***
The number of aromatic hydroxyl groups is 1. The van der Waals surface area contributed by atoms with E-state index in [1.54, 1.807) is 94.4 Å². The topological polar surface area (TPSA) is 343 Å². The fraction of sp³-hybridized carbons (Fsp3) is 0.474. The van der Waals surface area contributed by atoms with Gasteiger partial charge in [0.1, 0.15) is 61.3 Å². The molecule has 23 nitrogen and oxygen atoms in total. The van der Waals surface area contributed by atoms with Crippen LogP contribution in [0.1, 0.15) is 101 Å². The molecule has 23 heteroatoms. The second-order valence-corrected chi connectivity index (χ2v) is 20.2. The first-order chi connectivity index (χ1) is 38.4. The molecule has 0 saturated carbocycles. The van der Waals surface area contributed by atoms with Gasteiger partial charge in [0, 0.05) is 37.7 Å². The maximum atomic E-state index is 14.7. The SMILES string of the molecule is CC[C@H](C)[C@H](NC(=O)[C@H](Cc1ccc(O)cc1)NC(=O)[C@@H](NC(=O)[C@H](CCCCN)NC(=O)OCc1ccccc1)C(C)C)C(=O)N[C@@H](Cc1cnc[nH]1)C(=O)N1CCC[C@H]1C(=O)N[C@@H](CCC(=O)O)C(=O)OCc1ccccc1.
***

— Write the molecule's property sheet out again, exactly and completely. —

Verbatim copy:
The number of aromatic hydroxyl groups is 1. The van der Waals surface area contributed by atoms with E-state index in [1.54, 1.807) is 94.4 Å². The topological polar surface area (TPSA) is 343 Å². The fraction of sp³-hybridized carbons (Fsp3) is 0.474. The van der Waals surface area contributed by atoms with Gasteiger partial charge in [0.1, 0.15) is 61.3 Å². The molecule has 23 nitrogen and oxygen atoms in total. The van der Waals surface area contributed by atoms with Crippen LogP contribution in [0.1, 0.15) is 101 Å². The molecule has 23 heteroatoms. The second-order valence-corrected chi connectivity index (χ2v) is 20.2. The first-order chi connectivity index (χ1) is 38.4. The molecule has 0 saturated carbocycles. The van der Waals surface area contributed by atoms with Gasteiger partial charge in [0, 0.05) is 37.7 Å². The maximum atomic E-state index is 14.7. The SMILES string of the molecule is CC[C@H](C)[C@H](NC(=O)[C@H](Cc1ccc(O)cc1)NC(=O)[C@@H](NC(=O)[C@H](CCCCN)NC(=O)OCc1ccccc1)C(C)C)C(=O)N[C@@H](Cc1cnc[nH]1)C(=O)N1CCC[C@H]1C(=O)N[C@@H](CCC(=O)O)C(=O)OCc1ccccc1.